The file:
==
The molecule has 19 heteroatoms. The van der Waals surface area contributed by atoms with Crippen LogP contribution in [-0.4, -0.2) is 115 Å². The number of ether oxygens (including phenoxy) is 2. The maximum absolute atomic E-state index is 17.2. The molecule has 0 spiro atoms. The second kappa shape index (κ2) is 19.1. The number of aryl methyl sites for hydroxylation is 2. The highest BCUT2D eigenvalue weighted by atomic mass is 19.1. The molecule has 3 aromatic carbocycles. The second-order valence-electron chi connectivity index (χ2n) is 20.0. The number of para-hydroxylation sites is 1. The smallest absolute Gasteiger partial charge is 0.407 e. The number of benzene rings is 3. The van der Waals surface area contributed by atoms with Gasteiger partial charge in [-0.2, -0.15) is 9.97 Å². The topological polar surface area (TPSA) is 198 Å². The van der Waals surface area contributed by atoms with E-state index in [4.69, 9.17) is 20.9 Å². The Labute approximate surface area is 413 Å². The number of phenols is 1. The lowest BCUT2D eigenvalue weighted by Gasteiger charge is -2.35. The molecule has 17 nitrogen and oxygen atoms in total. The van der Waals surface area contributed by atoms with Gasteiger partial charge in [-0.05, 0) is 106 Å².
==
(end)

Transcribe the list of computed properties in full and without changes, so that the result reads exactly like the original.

The molecule has 19 heteroatoms. The van der Waals surface area contributed by atoms with Crippen LogP contribution in [-0.4, -0.2) is 115 Å². The number of ether oxygens (including phenoxy) is 2. The maximum absolute atomic E-state index is 17.2. The molecule has 0 spiro atoms. The second kappa shape index (κ2) is 19.1. The number of aryl methyl sites for hydroxylation is 2. The highest BCUT2D eigenvalue weighted by atomic mass is 19.1. The molecule has 3 aromatic carbocycles. The second-order valence-electron chi connectivity index (χ2n) is 20.0. The number of para-hydroxylation sites is 1. The smallest absolute Gasteiger partial charge is 0.407 e. The number of benzene rings is 3. The van der Waals surface area contributed by atoms with Gasteiger partial charge in [-0.2, -0.15) is 9.97 Å². The topological polar surface area (TPSA) is 198 Å². The van der Waals surface area contributed by atoms with E-state index in [4.69, 9.17) is 20.9 Å². The Labute approximate surface area is 413 Å². The number of phenols is 1. The lowest BCUT2D eigenvalue weighted by Gasteiger charge is -2.35. The molecule has 17 nitrogen and oxygen atoms in total. The van der Waals surface area contributed by atoms with Gasteiger partial charge in [-0.05, 0) is 106 Å².